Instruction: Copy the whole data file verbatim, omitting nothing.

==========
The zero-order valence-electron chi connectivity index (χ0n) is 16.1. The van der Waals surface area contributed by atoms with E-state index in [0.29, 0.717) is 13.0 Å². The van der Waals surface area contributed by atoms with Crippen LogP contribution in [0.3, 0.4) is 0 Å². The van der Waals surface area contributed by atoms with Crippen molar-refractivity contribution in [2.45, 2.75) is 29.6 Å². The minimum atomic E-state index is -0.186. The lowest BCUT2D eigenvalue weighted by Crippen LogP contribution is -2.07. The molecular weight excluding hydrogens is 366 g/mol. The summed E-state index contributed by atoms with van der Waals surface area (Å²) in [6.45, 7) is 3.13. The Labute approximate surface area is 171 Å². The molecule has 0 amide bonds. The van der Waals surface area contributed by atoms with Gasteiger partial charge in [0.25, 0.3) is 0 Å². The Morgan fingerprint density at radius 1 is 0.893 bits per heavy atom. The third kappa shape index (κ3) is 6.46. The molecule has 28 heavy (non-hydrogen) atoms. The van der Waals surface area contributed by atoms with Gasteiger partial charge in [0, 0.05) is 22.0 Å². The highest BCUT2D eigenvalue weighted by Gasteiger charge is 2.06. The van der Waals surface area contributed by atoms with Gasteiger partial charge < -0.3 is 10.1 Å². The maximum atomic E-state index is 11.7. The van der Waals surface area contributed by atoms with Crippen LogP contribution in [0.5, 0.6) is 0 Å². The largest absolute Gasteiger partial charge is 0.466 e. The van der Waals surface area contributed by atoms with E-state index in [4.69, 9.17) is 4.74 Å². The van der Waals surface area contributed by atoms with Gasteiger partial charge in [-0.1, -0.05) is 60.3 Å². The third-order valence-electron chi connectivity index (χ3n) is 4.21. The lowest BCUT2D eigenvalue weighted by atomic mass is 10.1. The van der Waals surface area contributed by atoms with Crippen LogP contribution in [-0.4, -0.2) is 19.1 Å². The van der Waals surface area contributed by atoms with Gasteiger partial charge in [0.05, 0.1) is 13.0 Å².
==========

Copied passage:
The zero-order valence-electron chi connectivity index (χ0n) is 16.1. The van der Waals surface area contributed by atoms with E-state index in [0.29, 0.717) is 13.0 Å². The van der Waals surface area contributed by atoms with Crippen LogP contribution in [0.3, 0.4) is 0 Å². The van der Waals surface area contributed by atoms with Crippen molar-refractivity contribution in [2.45, 2.75) is 29.6 Å². The minimum atomic E-state index is -0.186. The lowest BCUT2D eigenvalue weighted by Crippen LogP contribution is -2.07. The molecular weight excluding hydrogens is 366 g/mol. The summed E-state index contributed by atoms with van der Waals surface area (Å²) in [6.45, 7) is 3.13. The Labute approximate surface area is 171 Å². The molecule has 0 amide bonds. The van der Waals surface area contributed by atoms with Gasteiger partial charge in [0.25, 0.3) is 0 Å². The Morgan fingerprint density at radius 1 is 0.893 bits per heavy atom. The third kappa shape index (κ3) is 6.46. The molecule has 28 heavy (non-hydrogen) atoms. The van der Waals surface area contributed by atoms with Gasteiger partial charge in [0, 0.05) is 22.0 Å². The highest BCUT2D eigenvalue weighted by Gasteiger charge is 2.06. The van der Waals surface area contributed by atoms with Gasteiger partial charge < -0.3 is 10.1 Å². The maximum atomic E-state index is 11.7. The van der Waals surface area contributed by atoms with Crippen LogP contribution in [0.5, 0.6) is 0 Å². The largest absolute Gasteiger partial charge is 0.466 e. The van der Waals surface area contributed by atoms with E-state index in [4.69, 9.17) is 4.74 Å². The van der Waals surface area contributed by atoms with Gasteiger partial charge in [-0.1, -0.05) is 60.3 Å². The third-order valence-electron chi connectivity index (χ3n) is 4.21. The lowest BCUT2D eigenvalue weighted by atomic mass is 10.1. The van der Waals surface area contributed by atoms with Crippen LogP contribution in [-0.4, -0.2) is 19.1 Å². The van der Waals surface area contributed by atoms with Gasteiger partial charge in [0.05, 0.1) is 13.0 Å².